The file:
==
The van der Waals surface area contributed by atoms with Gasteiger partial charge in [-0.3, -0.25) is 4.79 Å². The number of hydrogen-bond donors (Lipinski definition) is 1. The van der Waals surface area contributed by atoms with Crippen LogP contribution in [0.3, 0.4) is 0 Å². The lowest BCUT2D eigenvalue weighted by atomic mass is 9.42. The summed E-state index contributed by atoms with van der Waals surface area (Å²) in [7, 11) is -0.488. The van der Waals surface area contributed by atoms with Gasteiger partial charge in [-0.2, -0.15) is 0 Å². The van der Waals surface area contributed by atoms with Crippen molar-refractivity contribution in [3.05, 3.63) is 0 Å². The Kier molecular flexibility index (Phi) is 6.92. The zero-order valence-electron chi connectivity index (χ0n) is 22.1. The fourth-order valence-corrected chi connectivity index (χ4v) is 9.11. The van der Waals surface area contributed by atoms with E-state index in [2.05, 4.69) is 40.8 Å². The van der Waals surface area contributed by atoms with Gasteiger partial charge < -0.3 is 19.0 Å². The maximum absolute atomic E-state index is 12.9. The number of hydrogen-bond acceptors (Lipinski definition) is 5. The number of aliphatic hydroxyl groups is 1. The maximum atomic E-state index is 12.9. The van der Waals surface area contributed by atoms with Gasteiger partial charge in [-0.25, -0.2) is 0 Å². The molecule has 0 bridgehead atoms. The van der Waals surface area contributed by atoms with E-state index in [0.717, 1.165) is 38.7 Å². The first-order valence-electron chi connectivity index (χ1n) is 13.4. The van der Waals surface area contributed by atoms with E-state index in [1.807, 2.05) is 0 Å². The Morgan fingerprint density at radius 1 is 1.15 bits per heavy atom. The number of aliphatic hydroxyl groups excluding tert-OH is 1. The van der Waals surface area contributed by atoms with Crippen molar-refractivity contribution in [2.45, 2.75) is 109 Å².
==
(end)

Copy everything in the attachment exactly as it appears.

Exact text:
The van der Waals surface area contributed by atoms with Gasteiger partial charge in [-0.3, -0.25) is 4.79 Å². The number of hydrogen-bond donors (Lipinski definition) is 1. The van der Waals surface area contributed by atoms with Crippen LogP contribution in [0.3, 0.4) is 0 Å². The lowest BCUT2D eigenvalue weighted by atomic mass is 9.42. The summed E-state index contributed by atoms with van der Waals surface area (Å²) in [7, 11) is -0.488. The van der Waals surface area contributed by atoms with Gasteiger partial charge in [-0.2, -0.15) is 0 Å². The van der Waals surface area contributed by atoms with Crippen molar-refractivity contribution in [3.05, 3.63) is 0 Å². The Kier molecular flexibility index (Phi) is 6.92. The zero-order valence-electron chi connectivity index (χ0n) is 22.1. The fourth-order valence-corrected chi connectivity index (χ4v) is 9.11. The van der Waals surface area contributed by atoms with E-state index in [2.05, 4.69) is 40.8 Å². The van der Waals surface area contributed by atoms with Gasteiger partial charge < -0.3 is 19.0 Å². The maximum absolute atomic E-state index is 12.9. The number of hydrogen-bond acceptors (Lipinski definition) is 5. The number of aliphatic hydroxyl groups is 1. The maximum atomic E-state index is 12.9. The van der Waals surface area contributed by atoms with Gasteiger partial charge in [-0.25, -0.2) is 0 Å². The molecule has 0 bridgehead atoms. The van der Waals surface area contributed by atoms with E-state index in [0.717, 1.165) is 38.7 Å². The first-order valence-electron chi connectivity index (χ1n) is 13.4. The van der Waals surface area contributed by atoms with E-state index in [1.807, 2.05) is 0 Å². The Morgan fingerprint density at radius 1 is 1.15 bits per heavy atom. The number of aliphatic hydroxyl groups excluding tert-OH is 1. The van der Waals surface area contributed by atoms with Crippen molar-refractivity contribution in [2.45, 2.75) is 109 Å².